Bullet to the Head is a stiff movie. But it's not just stiff in one way; it represents a rainbow of stiffnesses. It is arthritic. It limps. It's inflexible. It's starchy. It's like an army of men in Arthurian-era suits of armor doing a triathlon: kind of funny, mostly plodding, and then tragic when it comes time for the swimming competition.
The script is stiff-backed. It makes gestures toward the basic plot elements: A hired killer with the unfortunate nickname of Jimmy Bobo (Sylvester Stallone) is sucked into some sort of shady real-estate deal that requires him to team up with a cop (Sung Kang) and bump heads with an evil condo aficionado (Adewale Akinnuoye-Agbaje) and his crew of weasels (Christian Slater) and cutthroats (Jason Momoa). But the dialogue is packed with dull exposition and dumb repetitions. At the scene of the hit that opens the movie, Jimmy Bobo admonishes his soon-to-be-doomed partner: "Don't forget to get his watch and wallet." "Right," his partner overexplains to nobody. "It needs to look like a break-in."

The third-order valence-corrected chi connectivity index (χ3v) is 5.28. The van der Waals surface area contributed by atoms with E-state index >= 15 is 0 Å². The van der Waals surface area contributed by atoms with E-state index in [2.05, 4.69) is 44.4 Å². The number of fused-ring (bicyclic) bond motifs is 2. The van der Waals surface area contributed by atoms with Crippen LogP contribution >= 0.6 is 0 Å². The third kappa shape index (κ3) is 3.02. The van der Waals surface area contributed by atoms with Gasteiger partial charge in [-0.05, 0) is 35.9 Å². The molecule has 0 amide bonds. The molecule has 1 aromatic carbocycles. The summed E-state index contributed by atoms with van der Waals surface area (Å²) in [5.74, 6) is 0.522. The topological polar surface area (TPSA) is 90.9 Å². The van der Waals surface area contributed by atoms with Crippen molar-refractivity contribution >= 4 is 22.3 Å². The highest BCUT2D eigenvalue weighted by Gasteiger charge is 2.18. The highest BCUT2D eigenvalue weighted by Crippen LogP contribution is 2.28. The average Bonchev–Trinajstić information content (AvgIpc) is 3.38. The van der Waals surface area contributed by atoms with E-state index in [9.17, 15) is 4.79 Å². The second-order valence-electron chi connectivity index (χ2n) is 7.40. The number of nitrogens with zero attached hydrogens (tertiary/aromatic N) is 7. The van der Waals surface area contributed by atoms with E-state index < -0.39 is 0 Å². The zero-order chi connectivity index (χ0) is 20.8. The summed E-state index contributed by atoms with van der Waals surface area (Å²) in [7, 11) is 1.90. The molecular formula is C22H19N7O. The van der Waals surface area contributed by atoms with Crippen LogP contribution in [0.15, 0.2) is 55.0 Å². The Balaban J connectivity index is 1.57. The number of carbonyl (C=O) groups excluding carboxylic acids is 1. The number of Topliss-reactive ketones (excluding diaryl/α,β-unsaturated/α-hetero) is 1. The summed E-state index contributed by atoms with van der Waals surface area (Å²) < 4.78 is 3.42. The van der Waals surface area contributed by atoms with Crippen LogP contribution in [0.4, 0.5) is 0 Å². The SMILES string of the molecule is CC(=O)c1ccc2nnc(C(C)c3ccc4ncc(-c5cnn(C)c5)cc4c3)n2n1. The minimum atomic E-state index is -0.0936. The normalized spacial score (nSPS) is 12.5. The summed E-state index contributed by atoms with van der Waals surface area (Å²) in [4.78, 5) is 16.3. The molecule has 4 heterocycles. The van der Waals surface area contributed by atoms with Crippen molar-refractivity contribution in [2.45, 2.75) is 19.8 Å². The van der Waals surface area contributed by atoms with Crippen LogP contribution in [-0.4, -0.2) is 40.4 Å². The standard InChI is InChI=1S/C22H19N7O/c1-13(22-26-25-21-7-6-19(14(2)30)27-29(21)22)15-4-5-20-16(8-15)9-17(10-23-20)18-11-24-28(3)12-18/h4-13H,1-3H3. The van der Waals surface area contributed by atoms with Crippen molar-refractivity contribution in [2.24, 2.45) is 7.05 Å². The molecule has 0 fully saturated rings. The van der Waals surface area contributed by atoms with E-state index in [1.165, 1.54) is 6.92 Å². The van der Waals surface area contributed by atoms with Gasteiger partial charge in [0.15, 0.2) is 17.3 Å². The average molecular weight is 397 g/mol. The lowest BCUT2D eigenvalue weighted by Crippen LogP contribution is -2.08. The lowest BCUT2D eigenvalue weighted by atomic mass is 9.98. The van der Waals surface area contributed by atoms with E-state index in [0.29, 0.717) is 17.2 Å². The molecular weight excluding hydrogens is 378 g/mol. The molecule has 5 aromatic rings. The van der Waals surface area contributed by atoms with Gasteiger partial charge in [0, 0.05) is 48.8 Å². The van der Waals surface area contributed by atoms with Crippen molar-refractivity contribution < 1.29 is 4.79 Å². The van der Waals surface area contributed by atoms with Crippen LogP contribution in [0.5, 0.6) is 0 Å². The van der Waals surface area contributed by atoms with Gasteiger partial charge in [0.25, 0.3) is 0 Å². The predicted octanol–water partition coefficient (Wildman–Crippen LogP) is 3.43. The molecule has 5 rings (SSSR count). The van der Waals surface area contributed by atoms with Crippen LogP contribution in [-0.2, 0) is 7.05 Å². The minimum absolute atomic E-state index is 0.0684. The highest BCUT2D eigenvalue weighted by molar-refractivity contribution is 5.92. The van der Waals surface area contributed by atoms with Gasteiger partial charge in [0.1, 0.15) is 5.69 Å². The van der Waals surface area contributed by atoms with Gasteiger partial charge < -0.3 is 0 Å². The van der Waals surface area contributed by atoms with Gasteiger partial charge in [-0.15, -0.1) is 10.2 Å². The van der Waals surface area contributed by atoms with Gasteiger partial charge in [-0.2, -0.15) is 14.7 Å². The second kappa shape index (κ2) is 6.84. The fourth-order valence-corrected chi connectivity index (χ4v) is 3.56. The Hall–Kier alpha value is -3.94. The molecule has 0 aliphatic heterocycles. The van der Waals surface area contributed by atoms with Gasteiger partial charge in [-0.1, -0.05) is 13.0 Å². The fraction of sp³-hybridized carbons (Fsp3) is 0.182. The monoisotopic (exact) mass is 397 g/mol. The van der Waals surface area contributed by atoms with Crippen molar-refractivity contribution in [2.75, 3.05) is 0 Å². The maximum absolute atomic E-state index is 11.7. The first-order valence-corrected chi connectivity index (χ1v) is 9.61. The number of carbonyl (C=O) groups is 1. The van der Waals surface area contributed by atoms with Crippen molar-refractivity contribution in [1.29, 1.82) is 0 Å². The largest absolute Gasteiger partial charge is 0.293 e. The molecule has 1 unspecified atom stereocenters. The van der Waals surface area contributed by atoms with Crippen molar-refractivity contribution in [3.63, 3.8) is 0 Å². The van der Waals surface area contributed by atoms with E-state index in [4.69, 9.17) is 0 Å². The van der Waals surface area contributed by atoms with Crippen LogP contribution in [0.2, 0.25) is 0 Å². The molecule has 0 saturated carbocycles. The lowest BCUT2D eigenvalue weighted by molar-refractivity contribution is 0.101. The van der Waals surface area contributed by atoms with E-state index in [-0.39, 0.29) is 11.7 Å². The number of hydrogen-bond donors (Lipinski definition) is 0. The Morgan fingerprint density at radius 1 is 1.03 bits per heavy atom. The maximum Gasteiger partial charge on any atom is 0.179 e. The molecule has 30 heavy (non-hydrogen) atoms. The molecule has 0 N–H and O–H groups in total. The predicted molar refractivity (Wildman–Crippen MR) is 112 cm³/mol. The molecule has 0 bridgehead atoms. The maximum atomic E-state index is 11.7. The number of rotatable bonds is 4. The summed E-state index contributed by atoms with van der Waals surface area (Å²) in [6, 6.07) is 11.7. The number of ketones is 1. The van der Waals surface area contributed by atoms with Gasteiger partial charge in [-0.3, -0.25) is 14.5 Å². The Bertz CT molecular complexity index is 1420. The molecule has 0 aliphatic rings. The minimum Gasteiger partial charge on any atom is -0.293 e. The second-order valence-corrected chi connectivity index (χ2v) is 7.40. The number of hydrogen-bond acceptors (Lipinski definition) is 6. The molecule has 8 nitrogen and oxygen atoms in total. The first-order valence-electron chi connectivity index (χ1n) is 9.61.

Stallone is stiff like an infected toe: swollen and painful to look at. He doesn't talk so much as moan, and the audience at the review screening I attended laughed at his one-liners not because he possessed a charming self-awareness, but instead because he sounded almost human. (Even more painful: Most of his "jokes" consist of racist nicknames for his Korean partner—"Oddjob," "Confucius," and so on.) The only exception to the parade of awkward pauses that is Bullet to the Head: the eminently watchable Jason Momoa, who with his natural charisma resembles nothing so much as an evil Chris Hemsworth. It can't be a coincidence that most of the handful of nasty, entertaining scenes that somehow managed to survive the making of Bullet to the Head belong to him.